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Contractual agreement


The final four contenders for the £1bn Crossrail rolling stock contract have been revealed: CAF, Siemens, Hitachi and Bombardier – the latter being the only company that would build its trains in the UK if it won the contract. Paul Clifton looks at the issues surrounding the bidding process


T


he four shortlisted bidders for the Crossrail rolling stock and depot contract have been issued with tender documents. The structure of the process raised hopes that


Britain’s last remaining train builder would win the contest, saving thousands of jobs directly and in the supply chain. The four bidders for the £1bn contract


are: Bombardier, Siemens, Hitachi and Construcciones y Auxiliar de Ferrocarriles (CAF). Around 60 trains will be required, each 200 metres long and capable of carrying 1,500 passengers. The tender documents set out


Crossrail’s requirements for a depot at Old Oak Common, along with air-conditioned, inter-connecting walk-through carriages. The contest had been delayed by a year and the contract will now be awarded in 2014. The first trains will run on the Great Eastern Main Line in 2017, with the fleet introduced on existing tracks well ahead of the opening of the central underground section of the Crossrail route. Announcing the process, the transport


secretary Justine Greening says she is ‘keen to understand and communicate the benefit of this contract to the UK economy’. She added that bidders would be asked to specify from where each element of the


PAGE 24 APRIL 2012


contract would be sourced, and would also be ‘required to establish an appropriate local presence to manage the delivery of the contract’. Greening also says that she wants to ‘strengthen the capability of the UK supply chain’. She explains: ‘This includes a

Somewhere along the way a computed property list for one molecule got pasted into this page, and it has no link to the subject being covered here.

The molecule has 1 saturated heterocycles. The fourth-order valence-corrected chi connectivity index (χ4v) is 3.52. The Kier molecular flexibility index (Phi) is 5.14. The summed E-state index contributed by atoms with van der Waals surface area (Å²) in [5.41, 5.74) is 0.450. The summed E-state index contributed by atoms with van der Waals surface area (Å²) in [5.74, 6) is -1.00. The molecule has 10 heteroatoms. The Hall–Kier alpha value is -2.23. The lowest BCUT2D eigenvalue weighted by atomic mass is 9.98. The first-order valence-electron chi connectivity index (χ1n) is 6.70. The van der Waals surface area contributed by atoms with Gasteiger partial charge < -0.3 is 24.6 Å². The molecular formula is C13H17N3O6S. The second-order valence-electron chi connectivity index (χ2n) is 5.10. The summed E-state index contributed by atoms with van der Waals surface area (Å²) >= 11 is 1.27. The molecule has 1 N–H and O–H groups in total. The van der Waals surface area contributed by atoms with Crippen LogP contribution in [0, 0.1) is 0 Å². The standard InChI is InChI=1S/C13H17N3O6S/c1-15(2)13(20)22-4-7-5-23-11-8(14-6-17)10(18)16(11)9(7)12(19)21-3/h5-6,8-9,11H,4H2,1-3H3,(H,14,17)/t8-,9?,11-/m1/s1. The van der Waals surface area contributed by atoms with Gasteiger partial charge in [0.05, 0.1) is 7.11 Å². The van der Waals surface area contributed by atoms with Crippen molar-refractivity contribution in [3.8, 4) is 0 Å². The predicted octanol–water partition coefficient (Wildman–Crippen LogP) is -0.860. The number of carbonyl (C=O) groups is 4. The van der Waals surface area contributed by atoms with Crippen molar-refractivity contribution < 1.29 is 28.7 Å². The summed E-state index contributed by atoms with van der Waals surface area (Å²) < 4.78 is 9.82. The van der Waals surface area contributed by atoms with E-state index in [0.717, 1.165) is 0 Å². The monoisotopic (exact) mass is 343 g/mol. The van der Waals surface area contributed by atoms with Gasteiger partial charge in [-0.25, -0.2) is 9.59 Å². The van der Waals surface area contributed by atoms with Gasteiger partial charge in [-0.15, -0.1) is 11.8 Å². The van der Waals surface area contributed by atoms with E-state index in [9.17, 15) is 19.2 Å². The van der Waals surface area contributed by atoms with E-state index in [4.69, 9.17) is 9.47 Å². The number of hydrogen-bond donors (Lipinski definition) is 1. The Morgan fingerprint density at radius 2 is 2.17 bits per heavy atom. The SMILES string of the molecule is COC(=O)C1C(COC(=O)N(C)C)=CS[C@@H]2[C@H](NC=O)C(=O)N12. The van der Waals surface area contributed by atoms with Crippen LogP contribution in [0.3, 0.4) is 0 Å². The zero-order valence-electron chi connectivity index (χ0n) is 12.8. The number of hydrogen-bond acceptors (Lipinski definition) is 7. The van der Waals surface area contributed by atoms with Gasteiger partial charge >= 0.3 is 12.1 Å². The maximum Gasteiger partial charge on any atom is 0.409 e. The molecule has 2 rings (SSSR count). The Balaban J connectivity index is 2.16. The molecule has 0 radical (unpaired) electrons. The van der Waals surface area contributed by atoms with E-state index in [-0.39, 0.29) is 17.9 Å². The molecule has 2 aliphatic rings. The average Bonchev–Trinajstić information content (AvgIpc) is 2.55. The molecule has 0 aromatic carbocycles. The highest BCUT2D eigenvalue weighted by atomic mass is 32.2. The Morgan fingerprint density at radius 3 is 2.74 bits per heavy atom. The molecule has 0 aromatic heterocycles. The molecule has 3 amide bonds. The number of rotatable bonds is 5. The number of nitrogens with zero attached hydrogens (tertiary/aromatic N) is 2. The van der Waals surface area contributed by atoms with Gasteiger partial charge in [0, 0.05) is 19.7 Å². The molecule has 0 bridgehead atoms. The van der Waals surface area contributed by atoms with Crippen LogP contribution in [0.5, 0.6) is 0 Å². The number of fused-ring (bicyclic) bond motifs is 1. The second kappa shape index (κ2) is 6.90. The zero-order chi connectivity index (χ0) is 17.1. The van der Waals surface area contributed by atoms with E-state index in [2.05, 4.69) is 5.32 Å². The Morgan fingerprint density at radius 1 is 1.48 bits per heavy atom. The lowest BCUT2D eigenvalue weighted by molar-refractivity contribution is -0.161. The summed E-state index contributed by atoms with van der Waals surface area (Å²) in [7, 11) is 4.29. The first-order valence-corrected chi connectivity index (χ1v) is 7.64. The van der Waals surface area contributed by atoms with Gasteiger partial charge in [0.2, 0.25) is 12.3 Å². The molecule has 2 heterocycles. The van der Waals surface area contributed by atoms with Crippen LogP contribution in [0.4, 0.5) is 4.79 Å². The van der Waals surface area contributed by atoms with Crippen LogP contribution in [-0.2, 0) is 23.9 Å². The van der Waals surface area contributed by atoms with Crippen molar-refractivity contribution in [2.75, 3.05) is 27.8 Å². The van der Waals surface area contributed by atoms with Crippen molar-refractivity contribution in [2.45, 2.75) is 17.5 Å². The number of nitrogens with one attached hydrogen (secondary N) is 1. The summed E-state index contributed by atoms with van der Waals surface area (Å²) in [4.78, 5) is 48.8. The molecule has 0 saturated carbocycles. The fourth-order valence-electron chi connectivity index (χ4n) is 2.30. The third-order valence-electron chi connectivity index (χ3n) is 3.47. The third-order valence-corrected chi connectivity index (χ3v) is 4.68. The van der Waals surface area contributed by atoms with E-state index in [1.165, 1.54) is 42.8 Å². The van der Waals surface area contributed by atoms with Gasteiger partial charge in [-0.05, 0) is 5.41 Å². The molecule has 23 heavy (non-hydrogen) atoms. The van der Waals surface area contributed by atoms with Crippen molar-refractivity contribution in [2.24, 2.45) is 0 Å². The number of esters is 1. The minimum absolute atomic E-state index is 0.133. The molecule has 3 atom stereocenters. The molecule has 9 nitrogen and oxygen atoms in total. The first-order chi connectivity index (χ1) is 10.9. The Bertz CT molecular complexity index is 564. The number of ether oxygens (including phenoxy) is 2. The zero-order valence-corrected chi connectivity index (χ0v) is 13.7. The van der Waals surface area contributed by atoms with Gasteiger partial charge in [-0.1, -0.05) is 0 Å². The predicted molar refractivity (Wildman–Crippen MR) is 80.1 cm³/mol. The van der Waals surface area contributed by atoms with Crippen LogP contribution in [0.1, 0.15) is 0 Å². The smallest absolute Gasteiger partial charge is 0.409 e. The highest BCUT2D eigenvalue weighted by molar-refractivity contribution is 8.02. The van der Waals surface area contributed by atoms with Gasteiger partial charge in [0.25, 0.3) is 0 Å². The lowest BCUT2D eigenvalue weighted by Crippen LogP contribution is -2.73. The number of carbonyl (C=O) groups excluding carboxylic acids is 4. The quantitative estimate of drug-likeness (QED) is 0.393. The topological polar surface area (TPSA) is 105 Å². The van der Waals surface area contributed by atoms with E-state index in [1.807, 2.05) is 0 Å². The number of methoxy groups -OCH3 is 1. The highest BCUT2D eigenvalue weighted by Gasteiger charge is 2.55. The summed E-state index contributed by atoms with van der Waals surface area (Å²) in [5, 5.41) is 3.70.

“responsible procurement” requirement that means bidders will need to set out how they will engage with the wider supply chain and provide opportunities for training, apprenticeships and for small


and medium-size businesses within their procurement strategy.’ London Mayor Boris Johnson says:


‘Crossrail provides London with a multitude of benefits, including a huge economic boost for our city. Thousands of jobs are being created through the construction of the railway, many of which will be through the manufacture of trains and depots. When up and running, Crossrail will single-handedly increase the rail capacity in our great city by a whopping 10 per cent and support regeneration across the whole of the capital.’ The procurement process has two


rounds. In the first round bidders provide technical proposals and their approach to securing finance. At this point the bidders will be reduced from the current shortlist of four, with the remaining contestants providing fully funded proposals. Then a single preferred bidder will be announced. Labour’s shadow transport secretary


Maria Eagle says: ‘It is vital that major public


Mock-up of a Crossrail platform


www.railimages.co.uk


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